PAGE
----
• The Cathedral Group from the Teton Park Road

    Grand Teton

    National Park Wyoming

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  • Bears are active in Grand Teton

    Black and grizzly bears are roaming throughout the park--near roads, trails and in backcountry areas. Hikers and backcountry users are advised to travel in groups of three or more, make noise and carry bear spray. Visitors must stay 100 yards from bears. More »

  • Area closure in effect for trails in the Jenny Lake Area

    A temporary area closure will be in effect for several trails in the Jenny Lake area due to construction activities involving helicopter-assisted transport of heavy material. The closure will last from October 27 through October 30, and possibly longer. More »

  • Multi-use Pathway Closures

    Intermittent closures of the park Multi-use Pathway System will occur through mid-October during asphalt sealing and safety improvement work. Pathway sections will reopen as work is completed. Follow the link for a map and more information. More »

  • Moose-Wilson Road Status

    The Moose-Wilson Road between the Death Canyon Road and the Murie Center Road is currently open to all traffic. The road may re-close at any time due to wildlife activity. For current road conditions call 307-739-3682. More »


Leopard Frog

Leopard Frog

Amphibians are some of the most unusual and important species found in the park. The word amphibian comes from the Greek words meaning "double life", and refers to their unusual two-stage life cycle. An amphibian begins life as an egg, laid either in water, or in some other wet environment. The larvae hatch and spend their time in water breathing through gills. They then undergo a metamorphosis into an adult form that breathes using lungs. While adults are considered terrestrial, amphibians continue to spend most of their lives near water. Unlike reptiles that have dry scaly skin, amphibians have moist, smooth, glandular skin with no scales, and they have no claws on their toes.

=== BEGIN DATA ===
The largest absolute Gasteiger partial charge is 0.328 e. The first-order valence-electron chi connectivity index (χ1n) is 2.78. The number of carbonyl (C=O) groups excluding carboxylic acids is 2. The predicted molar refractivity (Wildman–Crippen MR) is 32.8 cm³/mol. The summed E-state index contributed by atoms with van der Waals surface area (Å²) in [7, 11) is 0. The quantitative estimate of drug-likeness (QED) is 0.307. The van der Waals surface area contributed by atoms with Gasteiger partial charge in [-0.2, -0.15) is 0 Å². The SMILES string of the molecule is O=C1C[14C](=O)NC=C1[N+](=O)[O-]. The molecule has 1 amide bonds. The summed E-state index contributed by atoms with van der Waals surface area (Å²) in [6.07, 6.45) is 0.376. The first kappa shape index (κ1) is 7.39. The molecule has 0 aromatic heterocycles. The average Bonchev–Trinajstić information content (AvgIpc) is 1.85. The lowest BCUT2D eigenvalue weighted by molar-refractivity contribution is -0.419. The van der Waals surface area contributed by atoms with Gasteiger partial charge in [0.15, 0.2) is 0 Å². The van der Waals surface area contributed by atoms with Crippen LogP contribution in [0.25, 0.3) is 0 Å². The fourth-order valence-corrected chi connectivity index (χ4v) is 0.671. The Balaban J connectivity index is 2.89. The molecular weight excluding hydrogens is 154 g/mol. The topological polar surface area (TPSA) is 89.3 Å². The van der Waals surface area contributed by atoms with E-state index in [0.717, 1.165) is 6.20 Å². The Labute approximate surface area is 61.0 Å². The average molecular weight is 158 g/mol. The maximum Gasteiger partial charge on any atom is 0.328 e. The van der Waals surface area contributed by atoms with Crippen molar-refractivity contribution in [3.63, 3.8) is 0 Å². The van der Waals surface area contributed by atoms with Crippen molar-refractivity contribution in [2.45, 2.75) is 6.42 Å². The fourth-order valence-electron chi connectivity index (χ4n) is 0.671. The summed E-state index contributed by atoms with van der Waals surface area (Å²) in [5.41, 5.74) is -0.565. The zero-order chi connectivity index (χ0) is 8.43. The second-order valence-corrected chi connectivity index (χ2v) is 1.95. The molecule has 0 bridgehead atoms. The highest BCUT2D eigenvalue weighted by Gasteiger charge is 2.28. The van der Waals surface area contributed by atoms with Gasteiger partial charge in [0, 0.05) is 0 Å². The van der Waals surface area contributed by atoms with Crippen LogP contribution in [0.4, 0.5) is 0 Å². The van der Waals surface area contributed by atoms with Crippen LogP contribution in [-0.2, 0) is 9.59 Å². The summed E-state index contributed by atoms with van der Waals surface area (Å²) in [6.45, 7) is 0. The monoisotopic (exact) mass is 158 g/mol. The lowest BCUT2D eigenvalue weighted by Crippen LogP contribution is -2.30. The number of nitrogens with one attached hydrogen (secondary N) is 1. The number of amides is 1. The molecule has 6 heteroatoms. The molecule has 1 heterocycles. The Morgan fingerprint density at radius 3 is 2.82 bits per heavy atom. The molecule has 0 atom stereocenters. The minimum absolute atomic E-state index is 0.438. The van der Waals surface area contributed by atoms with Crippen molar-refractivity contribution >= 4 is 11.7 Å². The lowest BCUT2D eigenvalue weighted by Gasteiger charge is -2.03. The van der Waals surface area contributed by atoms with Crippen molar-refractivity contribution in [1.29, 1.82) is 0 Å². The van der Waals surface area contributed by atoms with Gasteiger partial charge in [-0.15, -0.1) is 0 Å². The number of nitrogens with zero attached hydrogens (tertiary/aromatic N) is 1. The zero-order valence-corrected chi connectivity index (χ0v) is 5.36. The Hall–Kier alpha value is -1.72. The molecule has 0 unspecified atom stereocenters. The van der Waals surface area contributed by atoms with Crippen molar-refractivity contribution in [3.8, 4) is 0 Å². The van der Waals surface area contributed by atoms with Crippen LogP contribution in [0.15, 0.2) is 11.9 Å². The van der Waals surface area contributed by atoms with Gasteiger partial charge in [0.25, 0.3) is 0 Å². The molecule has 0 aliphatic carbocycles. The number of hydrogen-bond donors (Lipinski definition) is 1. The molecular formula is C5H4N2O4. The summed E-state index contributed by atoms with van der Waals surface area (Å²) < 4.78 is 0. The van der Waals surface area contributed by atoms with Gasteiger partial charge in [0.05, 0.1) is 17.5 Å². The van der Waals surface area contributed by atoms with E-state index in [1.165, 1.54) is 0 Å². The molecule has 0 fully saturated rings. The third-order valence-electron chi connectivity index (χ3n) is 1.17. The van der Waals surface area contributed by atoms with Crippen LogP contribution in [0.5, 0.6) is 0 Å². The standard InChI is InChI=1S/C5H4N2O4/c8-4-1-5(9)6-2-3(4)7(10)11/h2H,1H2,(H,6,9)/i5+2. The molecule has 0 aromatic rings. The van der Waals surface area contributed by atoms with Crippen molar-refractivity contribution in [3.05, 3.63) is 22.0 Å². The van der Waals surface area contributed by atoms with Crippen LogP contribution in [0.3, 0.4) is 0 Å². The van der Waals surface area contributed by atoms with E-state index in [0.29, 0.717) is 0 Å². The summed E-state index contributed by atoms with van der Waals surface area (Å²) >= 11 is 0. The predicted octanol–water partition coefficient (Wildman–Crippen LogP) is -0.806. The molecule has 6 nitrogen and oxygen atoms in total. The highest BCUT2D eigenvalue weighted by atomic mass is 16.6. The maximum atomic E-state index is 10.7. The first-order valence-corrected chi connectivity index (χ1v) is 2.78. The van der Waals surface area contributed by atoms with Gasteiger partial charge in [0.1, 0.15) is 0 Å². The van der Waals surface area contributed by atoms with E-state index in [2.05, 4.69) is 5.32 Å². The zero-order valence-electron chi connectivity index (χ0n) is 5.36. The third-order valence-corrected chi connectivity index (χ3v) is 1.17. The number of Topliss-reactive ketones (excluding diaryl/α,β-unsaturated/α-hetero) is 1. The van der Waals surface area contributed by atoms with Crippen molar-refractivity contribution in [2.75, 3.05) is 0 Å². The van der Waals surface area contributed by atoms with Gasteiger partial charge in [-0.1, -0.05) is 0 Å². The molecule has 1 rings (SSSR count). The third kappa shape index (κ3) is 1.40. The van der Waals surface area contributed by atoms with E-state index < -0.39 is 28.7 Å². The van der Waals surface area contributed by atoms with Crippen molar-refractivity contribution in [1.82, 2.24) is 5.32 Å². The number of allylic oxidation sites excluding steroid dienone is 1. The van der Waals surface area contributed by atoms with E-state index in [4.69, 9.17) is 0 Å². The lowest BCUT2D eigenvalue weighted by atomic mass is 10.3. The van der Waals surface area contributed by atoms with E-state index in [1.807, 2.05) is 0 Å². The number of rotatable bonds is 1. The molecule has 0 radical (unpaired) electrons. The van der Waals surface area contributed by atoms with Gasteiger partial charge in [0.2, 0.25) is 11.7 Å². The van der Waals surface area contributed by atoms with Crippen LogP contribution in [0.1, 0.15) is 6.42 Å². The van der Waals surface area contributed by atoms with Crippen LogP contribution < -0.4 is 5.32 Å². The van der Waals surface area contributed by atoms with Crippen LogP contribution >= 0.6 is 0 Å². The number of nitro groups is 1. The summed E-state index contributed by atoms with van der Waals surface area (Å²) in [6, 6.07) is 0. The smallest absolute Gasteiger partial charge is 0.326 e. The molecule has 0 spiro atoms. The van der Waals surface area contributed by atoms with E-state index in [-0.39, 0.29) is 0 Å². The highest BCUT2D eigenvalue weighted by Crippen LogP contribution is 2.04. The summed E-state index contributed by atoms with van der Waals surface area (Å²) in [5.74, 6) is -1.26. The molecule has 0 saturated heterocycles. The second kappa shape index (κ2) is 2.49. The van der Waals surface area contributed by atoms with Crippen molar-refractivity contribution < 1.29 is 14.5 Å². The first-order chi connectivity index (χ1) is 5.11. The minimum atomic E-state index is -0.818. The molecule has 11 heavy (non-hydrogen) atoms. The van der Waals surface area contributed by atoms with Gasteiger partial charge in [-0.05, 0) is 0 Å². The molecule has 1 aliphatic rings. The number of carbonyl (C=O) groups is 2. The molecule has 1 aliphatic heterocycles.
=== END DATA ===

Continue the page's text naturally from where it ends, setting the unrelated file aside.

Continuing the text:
Amphibians are cold-blooded and cannot regulate their bodys temperature like mammals and birds. In the park, the cold annual temperatures, high elevation and dry climate limit amphibian diversity and numbers. The park is home to six species of amphibians: spotted frogs, boreal chorus frogs, boreal toads, tiger salamanders, northern leopard frogs (possibly extinct in the area) and bullfrogs (introduced just outside the park).

The best places to find amphibians are near rivers, streams and lakes along the valley floor. Good places to look for spotted frogs include String Lake, Schwabacher's Landing (along the Snake River) and Taggart Lake. Chorus frogs are easiest to find in late May and early June because the males are actively calling during their breeding season. Look and listen for these frogs at dusk in moist valley meadows. The boreal toad seems to be disappearing from their historic range. Sightings of these, as well as leopard frogs, should be reported to a parks visitor center.

Take some time during your visit to search for these interesting creatures. They are an important link in the food web-providing food for birds, otters and fish; and preying on insects. Finally, amphibians indicate the overall health of the ecosystem. Their dependence on water and the dual life cycle they lead makes them extremely sensitive to changes in environmental conditions.

Did You Know?


Did you know that pronghorns are the fastest mammals in the western hemisphere? They can run up to 70 mph, but do not like to jump fences! In the summer, pronghorn live along Antelope Flats Road, but in fall they migrate almost 200 miles to central Wyoming.